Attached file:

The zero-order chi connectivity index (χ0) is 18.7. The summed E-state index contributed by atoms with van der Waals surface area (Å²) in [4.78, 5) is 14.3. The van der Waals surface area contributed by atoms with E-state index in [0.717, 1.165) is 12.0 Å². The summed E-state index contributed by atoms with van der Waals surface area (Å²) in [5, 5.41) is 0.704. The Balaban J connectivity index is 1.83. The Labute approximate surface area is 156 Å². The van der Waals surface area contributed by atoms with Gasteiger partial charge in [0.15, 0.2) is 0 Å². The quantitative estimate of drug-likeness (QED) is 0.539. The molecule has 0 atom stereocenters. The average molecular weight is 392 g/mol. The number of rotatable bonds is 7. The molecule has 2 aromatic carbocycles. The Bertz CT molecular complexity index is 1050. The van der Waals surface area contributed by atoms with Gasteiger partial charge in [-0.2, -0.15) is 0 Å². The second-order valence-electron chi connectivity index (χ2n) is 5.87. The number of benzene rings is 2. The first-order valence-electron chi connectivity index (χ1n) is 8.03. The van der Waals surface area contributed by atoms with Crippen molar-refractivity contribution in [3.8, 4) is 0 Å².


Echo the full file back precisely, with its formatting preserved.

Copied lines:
The zero-order chi connectivity index (χ0) is 18.7. The summed E-state index contributed by atoms with van der Waals surface area (Å²) in [4.78, 5) is 14.3. The van der Waals surface area contributed by atoms with E-state index in [0.717, 1.165) is 12.0 Å². The summed E-state index contributed by atoms with van der Waals surface area (Å²) in [5, 5.41) is 0.704. The Balaban J connectivity index is 1.83. The Labute approximate surface area is 156 Å². The van der Waals surface area contributed by atoms with Gasteiger partial charge in [0.15, 0.2) is 0 Å². The quantitative estimate of drug-likeness (QED) is 0.539. The molecule has 0 atom stereocenters. The average molecular weight is 392 g/mol. The number of rotatable bonds is 7. The molecule has 2 aromatic carbocycles. The Bertz CT molecular complexity index is 1050. The van der Waals surface area contributed by atoms with Gasteiger partial charge in [-0.2, -0.15) is 0 Å². The second-order valence-electron chi connectivity index (χ2n) is 5.87. The number of benzene rings is 2. The first-order valence-electron chi connectivity index (χ1n) is 8.03. The van der Waals surface area contributed by atoms with Crippen molar-refractivity contribution in [3.8, 4) is 0 Å².